California commercial statutes, from which the term "perfection" arises, provide that a lien creditor will take priority over an unperfected security interest. However, a lien creditor is defined as "a creditor who has acquired a lien on the property involved by attachment, levy or the like . . ." Cal.Com. Code § 9301(3) (West 1990 & Supp.1995). An ORAP lien is only "like" an attachment or execution lien when the creditor has completed the examination process and obtained an order pursuant to § 708.205 for turnover, execution, etc. In other words, the entire examination proceeding is akin to the alternative of execution and levy, not just the ORAP lien. See Debt Collection Practice in California, CALIFORNIA CONTINUING EDUCATION OF THE BAR (CEB) 787 (1987) ("A judgment creditor may create a judgment lien on personal property in addition, or as an alternative, to creating a lien by levy under a writ of execution or to using an enforcement procedure provided in CCP §§ 708.010-709.030 (such as an examination proceeding . . . ).") (Emphasis added). Until the bank obtains the examination order pursuant to § 708.205, the bank's lien is on a par with an unperfected security interest.

    Imperial Bank, relied upon by the trustee, was not available at the time of summary judgment. This case is not dispositive, however, because it involved exemption questions as to property which the court had already ordered to be turned over following examination of the debtors. Nevertheless, it is instructive on how the examination process fits into the statutory scheme:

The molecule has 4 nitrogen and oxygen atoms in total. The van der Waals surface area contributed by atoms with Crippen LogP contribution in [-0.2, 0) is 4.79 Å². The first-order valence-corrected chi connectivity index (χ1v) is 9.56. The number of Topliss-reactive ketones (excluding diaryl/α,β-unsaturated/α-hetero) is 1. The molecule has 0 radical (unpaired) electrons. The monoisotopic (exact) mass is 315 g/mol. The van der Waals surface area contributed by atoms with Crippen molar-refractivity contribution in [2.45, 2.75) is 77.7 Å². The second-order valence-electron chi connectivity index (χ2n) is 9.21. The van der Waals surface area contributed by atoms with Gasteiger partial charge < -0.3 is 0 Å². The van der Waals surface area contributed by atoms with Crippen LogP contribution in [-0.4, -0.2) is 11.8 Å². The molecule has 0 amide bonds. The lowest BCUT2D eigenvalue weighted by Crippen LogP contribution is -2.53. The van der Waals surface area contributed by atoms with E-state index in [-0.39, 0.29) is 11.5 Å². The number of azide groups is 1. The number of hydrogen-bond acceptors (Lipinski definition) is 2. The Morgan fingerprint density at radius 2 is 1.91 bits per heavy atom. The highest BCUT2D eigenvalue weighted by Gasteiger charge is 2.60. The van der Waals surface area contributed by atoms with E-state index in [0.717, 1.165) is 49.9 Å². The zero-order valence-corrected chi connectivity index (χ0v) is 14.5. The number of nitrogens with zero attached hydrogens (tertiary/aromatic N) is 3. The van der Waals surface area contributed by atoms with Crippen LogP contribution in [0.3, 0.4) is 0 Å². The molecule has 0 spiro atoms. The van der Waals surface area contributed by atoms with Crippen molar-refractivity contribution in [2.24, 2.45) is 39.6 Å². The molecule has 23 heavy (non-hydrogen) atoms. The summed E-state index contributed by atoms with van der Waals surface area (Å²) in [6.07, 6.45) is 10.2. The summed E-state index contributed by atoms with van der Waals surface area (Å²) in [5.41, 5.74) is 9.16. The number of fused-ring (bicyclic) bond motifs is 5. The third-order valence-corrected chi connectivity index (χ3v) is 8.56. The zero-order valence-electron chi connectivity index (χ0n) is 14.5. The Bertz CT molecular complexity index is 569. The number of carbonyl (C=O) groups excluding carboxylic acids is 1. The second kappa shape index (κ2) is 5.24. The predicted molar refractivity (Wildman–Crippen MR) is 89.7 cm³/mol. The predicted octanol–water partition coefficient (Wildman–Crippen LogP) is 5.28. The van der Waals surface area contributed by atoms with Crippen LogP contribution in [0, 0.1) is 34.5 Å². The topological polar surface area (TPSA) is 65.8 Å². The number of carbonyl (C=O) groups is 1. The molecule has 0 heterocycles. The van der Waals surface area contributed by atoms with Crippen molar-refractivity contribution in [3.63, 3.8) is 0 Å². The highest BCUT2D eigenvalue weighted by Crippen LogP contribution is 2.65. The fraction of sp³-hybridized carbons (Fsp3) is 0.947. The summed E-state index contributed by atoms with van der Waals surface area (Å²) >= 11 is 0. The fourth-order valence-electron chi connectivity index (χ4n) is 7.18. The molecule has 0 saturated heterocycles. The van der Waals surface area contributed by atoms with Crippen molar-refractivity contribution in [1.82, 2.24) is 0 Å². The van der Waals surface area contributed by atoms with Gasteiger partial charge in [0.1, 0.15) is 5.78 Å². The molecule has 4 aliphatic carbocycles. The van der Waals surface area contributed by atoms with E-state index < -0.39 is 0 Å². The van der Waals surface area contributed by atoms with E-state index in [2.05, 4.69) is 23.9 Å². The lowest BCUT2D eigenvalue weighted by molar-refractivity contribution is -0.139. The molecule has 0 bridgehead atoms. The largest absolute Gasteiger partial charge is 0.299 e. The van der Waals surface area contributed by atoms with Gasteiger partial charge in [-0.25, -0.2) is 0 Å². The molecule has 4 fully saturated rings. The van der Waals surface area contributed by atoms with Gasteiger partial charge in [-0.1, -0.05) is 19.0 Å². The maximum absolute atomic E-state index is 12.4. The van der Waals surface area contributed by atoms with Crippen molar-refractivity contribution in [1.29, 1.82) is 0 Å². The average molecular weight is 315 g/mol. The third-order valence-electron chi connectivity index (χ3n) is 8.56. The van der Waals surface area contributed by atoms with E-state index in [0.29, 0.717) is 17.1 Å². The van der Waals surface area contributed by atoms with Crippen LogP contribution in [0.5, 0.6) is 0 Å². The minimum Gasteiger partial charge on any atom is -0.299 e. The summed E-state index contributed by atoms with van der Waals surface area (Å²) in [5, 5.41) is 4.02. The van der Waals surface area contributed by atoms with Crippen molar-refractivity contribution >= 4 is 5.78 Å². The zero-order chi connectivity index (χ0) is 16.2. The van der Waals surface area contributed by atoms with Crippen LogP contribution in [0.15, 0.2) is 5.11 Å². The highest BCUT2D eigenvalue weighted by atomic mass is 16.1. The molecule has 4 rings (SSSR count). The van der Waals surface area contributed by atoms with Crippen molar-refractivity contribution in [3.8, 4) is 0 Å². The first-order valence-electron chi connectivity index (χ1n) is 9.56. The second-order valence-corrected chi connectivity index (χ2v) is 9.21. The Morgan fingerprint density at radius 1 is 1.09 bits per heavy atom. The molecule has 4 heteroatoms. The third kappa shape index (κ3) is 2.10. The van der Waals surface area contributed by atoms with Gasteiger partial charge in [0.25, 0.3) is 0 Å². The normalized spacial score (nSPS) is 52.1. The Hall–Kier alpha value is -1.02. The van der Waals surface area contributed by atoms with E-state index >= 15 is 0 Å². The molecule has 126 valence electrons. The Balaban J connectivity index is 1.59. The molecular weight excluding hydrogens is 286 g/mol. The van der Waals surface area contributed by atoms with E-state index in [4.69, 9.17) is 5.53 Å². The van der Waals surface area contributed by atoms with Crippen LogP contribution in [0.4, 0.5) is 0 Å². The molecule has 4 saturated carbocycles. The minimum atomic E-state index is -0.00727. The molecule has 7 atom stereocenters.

Detailed statutory provisions govern the manner and extent to which civil judgments are enforceable. In 1982, following the recommendations of the California Law Revision Commission, the Enforcement of Judgments Law ("EJL") was enacted. The EJL appears in sections 680.101 [sic] through 724.260 and is a comprehensive scheme governing the enforcement of all civil judgments in California.

    39 Cal.Rptr.2d at 437 (citation omitted).

    The examination proceeding and the accompanying authorization of turnover orders enforceable by contempt sanctions are an alternative to proceeding by way of levy under a writ of execution and may precede a notice of levy.

    39 Cal.Rptr.2d at 439 (emphasis added).

    The conclusion that § 708.205 is the mechanism to perfect the lien created by § 708.110 is reinforced by the comment to § 708.120, which provides that service of the ORAP on a third party creates a lien on the debtor's interest in property in the possession of a third party. The Comment to section (c) states:

    Subdivision (c) is comparable to subdivision (d) of Section 708.110 . . . If the property or debt is described in the judgment creditor's application for an order for examination of a third person and the court ultimately orders the property or debt applied to the satisfaction of the judgment, the priority of the lien under Section 708.205 will date from the service of the order on the third person pursuant to subdivision (c).

    Cal.Civ.Proc.Code § 708.120, 16 CAL.L.REV.COMM.REPORTS 1499 (1982) (emphasis added).

    The bank did not act within one year to perfect its lien, and the trustee's rights interposed.[7]

    This result is also supported by the nature of the other miscellaneous proceedings.

    *784 The Other Liens